During the pandemic, big tech companies have been using the crisis to extend their markets and enhance the capacity of their devices. Many jurisdictions have also released people from jail on electronic monitoring, making them captives in their homes. Journalists, researchers and activists have been trying to keep up with these developments. Here are some of the best articles, blog posts, webinars and research papers that capture the challenges of the moment dealing with e-carceration. We have emphasized the inclusion of pieces that apply a lens of racial justice and/or abolition.

  1. Throughout the pandemic MediaJustice has consistently offered blog posts on how the pandemic affects e-carceration. We particularly suggest our conversation with Arissa Hall: “Unapologetic in Our Visions for Liberation” and our own offering, “Challenging E-Carceration in the Future.”
  2. The use of electronic monitoring has grown immensely during the pandemic. This piece from Bloomberg’s Cara Tabachnick covers the highlights in the U.S. and around the world.
  3. James Kilgore outlines in Truthout the ways Big Tech is taking advantage of the moment to spread their influence and products.   
  4. In Gizmodo, Molly Osberg and Dhruv Mehrota detail some of the cell phone-based surveillance apps coming to the market, many of them replacing ankle monitors.
  5. Sidney Fusell of WIRED also talks about the rise of cellphone apps as substitutes for ankle monitors for people on parole.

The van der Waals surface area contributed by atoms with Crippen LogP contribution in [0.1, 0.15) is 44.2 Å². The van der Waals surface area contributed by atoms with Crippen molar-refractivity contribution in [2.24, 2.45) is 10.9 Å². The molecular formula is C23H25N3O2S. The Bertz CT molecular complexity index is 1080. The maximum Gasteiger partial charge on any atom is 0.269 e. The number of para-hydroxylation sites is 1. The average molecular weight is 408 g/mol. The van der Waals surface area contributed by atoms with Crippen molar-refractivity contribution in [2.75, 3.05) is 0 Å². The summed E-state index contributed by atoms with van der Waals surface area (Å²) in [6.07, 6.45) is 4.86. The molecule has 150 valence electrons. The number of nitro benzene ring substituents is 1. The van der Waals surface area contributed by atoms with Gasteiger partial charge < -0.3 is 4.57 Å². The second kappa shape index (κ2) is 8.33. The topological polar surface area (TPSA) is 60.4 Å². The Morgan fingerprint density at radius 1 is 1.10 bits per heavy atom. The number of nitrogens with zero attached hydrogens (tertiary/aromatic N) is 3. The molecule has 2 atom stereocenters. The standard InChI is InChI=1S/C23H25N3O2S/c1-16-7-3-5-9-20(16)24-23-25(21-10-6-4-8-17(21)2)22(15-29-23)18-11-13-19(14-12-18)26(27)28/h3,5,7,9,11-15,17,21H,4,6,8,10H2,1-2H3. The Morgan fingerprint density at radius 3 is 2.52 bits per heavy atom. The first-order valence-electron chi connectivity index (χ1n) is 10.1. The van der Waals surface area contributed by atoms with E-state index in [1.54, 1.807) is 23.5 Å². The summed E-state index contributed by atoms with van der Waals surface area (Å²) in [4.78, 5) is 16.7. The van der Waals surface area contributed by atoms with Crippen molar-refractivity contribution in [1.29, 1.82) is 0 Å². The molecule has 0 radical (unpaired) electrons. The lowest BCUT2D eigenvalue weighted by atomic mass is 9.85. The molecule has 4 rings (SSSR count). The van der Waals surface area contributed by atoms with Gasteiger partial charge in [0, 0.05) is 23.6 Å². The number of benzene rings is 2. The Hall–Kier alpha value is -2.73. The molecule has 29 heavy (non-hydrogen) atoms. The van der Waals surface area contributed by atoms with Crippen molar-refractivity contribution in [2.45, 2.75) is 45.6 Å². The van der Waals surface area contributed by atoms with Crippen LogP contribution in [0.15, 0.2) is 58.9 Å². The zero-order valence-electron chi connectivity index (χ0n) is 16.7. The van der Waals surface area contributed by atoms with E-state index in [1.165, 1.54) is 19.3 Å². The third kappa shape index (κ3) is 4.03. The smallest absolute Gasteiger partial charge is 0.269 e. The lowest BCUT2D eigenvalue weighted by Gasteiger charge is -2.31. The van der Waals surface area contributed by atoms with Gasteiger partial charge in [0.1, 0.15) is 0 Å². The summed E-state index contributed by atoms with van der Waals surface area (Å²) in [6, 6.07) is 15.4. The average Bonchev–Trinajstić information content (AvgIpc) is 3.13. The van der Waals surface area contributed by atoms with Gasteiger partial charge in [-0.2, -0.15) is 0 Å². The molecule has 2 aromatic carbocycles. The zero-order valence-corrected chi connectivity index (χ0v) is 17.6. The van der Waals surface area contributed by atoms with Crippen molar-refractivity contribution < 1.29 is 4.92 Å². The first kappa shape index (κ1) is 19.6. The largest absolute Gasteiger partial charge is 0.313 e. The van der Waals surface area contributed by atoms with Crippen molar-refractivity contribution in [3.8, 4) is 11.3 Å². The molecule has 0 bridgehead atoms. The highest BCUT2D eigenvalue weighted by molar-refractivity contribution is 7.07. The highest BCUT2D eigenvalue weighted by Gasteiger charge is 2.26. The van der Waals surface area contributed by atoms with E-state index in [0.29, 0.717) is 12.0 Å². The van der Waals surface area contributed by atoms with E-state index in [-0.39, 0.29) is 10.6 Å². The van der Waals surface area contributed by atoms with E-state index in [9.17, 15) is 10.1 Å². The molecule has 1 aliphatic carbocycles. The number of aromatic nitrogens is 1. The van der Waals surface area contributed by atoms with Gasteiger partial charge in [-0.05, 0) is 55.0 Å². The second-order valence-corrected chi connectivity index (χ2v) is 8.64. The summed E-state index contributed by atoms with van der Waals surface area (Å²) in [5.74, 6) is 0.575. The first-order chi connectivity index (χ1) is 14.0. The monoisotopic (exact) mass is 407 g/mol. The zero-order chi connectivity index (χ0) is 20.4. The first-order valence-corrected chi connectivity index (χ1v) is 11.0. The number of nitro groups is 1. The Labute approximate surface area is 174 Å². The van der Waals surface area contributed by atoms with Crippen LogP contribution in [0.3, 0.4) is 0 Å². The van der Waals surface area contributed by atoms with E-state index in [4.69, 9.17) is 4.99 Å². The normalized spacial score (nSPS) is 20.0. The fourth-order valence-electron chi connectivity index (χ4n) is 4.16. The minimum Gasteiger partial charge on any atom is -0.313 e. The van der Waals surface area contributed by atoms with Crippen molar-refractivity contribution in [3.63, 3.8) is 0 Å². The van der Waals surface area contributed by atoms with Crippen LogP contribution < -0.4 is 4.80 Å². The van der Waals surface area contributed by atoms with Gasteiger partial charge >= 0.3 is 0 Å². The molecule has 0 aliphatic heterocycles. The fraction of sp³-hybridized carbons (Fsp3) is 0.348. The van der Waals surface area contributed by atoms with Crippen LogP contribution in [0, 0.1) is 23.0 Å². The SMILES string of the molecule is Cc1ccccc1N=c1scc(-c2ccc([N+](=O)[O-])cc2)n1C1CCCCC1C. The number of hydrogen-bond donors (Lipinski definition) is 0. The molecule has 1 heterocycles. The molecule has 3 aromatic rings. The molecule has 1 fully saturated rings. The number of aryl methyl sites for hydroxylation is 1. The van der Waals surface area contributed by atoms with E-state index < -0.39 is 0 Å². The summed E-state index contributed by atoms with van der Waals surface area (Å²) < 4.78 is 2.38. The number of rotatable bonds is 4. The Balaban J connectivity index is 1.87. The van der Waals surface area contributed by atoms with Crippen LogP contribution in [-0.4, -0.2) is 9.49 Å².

6. This report from Ava Kofman in The Intercept describes an attempt by pseudo-scientists to develop voice recognition software that can detect if a person is COVID positive. This article at Futurism covers similar attempts. 
  7. JustFuturesLaw analyzes five ways Big Tech is using the pandemic to grow its surveillance power
  8. Geekwire has a story on the Sentinel Fever Tracker, a $50 device that uses a wireless-enabled thermometer to send real-time updates on a person’s temperature to healthcare providers. 
  9. Biometric Update discusses a cell phone-based technology developed by Israel-based SuperCom that uses an electronic monitor, voice communication and the ability to measure some biometrics.
  10. The India Tribune describes how drones are being used to surveil COVID-19 movement restriction compliance in Gurugram, India. 
  11. The Appeal looks at how Cook County Jail authorities wanted to release people on EM during the pandemic, but refused to let some out when they ran out of devices
  12. The Washington Post reports on how pretrial monitoring fees in Baltimore mount up while the pandemic stops the courts from operating. These debts from EM often lead people to accept a plea deal they don’t really want.
  13. This Chicago Appleseed blog post by Sarah Staudt pushes back against Cook County Sheriff Tom Dart’s attempts to blame people released on EM for violent crime during the pandemic. 
  14. Stop LAPD Spying Coalition has conducted weekly webinars during the pandemic on a variety of topics relating to surveillance, policing, contact tracing, and political strategies for fighting back. Watch the recordings. 
  15. Haymarket Books has a wide range of videos dealing with COVID-19 and political strategizing. Two of special interest are “Covid-19, Decarceration and Abolition” with Ruth Wilson Gilmore and “Policing Without the Police: Race, Technology and the New Jim Code” with Ruha Benjamin and Dorothy Roberts.
  16. In “Surveillance in the Era of Pandemic and Protest,” Naomi Klein, Simone Browne and Shoshana Zuboff  discuss how governments and tech giants are using overlapping crises to push through discredited surveillance technologies. 
  17. The Surveillance Technology Oversight Project (STOP) has done a number of research papers on surveillance and COVID. You can see the entire list here
  18. Illinois’ Coalition to End Money Bond’s report describes how an increase in the use of EM during COVID-19 has contributed to  more people currently in custody than at the start of the pandemic.
  19. The Electronic Frontier Foundation’s Atlas of Surveillance highlights where various surveillance devices are used across the U.S.